Category Archives: Wrap-Up

The Reckoning

Is it the end or the beginning? It feels like both. The trimester is about to end and the journey of another chapter is also about to begin. How do I define effective teaching and the role of teachers by now? The definition I had before was based on rational thinking and not empirical obviously. I did fail to point the importance of reflective practice-that can enhance one’s learning about teaching that promotes personal and professional development(Cruickshank et al., 2009); and that it is not a singular process (Van Manen, 1977), the components of the knowledge base(which includes the application of the results of recent research on effective teaching(Lee S. Shulman) for teachers to master, the need for collaboration among teachers (Hewitt & Wittier, 1997) and other members of the learning environment and the tolerance or willingness to adjust to situations to meet  various needs of the primary beneficiaries of learning who are the students(learners). The emphasis on personal commitment for professional growth also wasn’t included in my previous definition.

As for the role of teachers, the difference in my definition lies on the fact that teachers has to be someone who does not spoon feed learners but rather one who employ good strategies to encourage students to become self-motivated to learn (Boekaerts, Pintrinch, & Zeidner, 2000).

What has changed to my teacher(teaching) perspectives inventory? Have I improved after going through principles of teaching? I do think so. The latest graph below may not be perfect but there’s one thing that the lessons on principles of teaching has taught me. The Developmental Perspective, that basically define effective teaching as one that must be planned and conducted “from the learner’s point of view” (Pratt, Collins, & Jarvis-Selinger , 2001), has greatly improved.

TPI secondtry resultWhy has that gone up? Does the fact that I was raised in a traditional education system have something to do with it? Most probably yes. We are all aware that in the 80s, it was mostly the norm among schools especially in the country side when reference books were lacking or nowhere to be found.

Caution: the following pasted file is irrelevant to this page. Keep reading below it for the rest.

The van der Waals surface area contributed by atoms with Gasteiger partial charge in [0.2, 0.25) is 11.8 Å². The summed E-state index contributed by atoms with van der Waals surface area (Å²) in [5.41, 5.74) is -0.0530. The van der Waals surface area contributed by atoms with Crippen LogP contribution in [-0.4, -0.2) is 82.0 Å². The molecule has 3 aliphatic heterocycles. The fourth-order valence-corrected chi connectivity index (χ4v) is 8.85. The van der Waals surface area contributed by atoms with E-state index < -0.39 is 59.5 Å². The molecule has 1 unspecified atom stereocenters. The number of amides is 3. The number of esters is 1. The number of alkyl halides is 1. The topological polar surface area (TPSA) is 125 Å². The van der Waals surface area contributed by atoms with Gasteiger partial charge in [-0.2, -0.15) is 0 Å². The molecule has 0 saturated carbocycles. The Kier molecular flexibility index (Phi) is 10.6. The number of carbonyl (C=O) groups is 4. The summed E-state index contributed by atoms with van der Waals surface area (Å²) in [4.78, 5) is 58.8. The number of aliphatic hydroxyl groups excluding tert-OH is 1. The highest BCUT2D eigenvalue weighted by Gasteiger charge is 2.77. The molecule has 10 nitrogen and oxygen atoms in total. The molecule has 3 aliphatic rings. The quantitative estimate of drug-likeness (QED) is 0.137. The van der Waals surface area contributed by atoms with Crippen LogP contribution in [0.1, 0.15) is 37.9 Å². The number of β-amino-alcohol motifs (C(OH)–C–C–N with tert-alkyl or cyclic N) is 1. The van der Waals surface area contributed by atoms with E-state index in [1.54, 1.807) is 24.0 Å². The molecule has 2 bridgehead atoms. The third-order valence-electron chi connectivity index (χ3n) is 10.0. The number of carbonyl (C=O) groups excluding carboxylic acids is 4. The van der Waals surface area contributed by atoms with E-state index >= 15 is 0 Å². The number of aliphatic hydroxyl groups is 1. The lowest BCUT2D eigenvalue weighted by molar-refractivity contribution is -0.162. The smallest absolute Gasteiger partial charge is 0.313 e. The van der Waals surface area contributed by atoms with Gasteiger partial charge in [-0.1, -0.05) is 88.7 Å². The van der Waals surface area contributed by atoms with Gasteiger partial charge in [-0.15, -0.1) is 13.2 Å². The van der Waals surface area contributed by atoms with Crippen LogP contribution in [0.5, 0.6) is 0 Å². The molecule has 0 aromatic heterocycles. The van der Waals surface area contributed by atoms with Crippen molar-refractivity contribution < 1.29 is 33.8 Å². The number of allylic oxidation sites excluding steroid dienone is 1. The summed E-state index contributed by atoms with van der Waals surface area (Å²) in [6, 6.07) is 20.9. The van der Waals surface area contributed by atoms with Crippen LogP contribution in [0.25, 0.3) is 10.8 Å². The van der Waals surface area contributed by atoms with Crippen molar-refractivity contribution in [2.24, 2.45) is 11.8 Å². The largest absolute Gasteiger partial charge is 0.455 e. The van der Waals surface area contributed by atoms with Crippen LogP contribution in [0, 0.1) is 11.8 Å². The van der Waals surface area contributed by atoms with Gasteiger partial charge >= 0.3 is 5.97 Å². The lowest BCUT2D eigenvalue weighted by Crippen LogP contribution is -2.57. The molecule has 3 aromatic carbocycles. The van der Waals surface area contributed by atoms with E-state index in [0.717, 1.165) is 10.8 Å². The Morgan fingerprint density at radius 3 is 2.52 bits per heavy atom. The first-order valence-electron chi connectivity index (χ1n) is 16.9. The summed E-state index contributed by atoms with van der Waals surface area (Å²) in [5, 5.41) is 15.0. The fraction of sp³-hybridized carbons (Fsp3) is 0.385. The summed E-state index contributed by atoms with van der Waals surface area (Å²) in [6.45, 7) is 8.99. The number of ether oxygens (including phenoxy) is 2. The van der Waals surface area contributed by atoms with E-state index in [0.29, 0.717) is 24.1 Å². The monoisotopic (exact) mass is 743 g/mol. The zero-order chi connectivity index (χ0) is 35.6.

Traditional teaching is concerned with the teacher being the controller of the learning environment. Power and responsibility are held by the teacher and they play the role of instructor (in the form of lectures) and decision maker (in regards to cirriculum content and specific outcomes). They regard students as having ‘knowledge holes’ that need to be filled with information. In short, the traditional teacher views that it is the teacher that causes learning to occur (Novak, 1998)

No perspective is either good or bad (Pratt, Collins, & Jarvis-Selinger , 2001) but shift from a “teacher-centered” one to a “student-centered” is what makes my TPI result great. It simply means that I have absorbed what I am supposed to apply in my future teaching.

Has this course provided me with greater understanding of the teaching profession? Yes, and without doubt. With moments when I talk to my friends using psychology and education terms to explain how their kids should be treated in learning makes me qualify for  Schunk’s (2012, p.3) definition of learning as “an enduring change is an enduring change in behavior, or in the capacity to behave in a given fashion, which results from practice or other forms of experiences.”  I have also developed the habit of posting journal entries not based on rational thinking but on empirical researches. The climb away from the traditional way of thinking on teaching has progressed towards something that fits  enhanced learning environment at present. 

quote on critical thinking


Shulman, L.S. (1987). Knowledge and teaching: Foundations of the new reform. Harvard Educational Review, 57, 1-21.

Pratt, D., Collins, J.B., & Selinger, S. (2001). Development and use of the Teaching Perspectives Inventory (TPI). Unpublished paper presented at the 2001 AERA annual conference, Seattle, Washington, USA. Retrieved from

Educational Psychology: A Tool for Effective Teaching:, pp. 6 – 12.

The Teacher as a Decision Maker:

Traditional Teaching :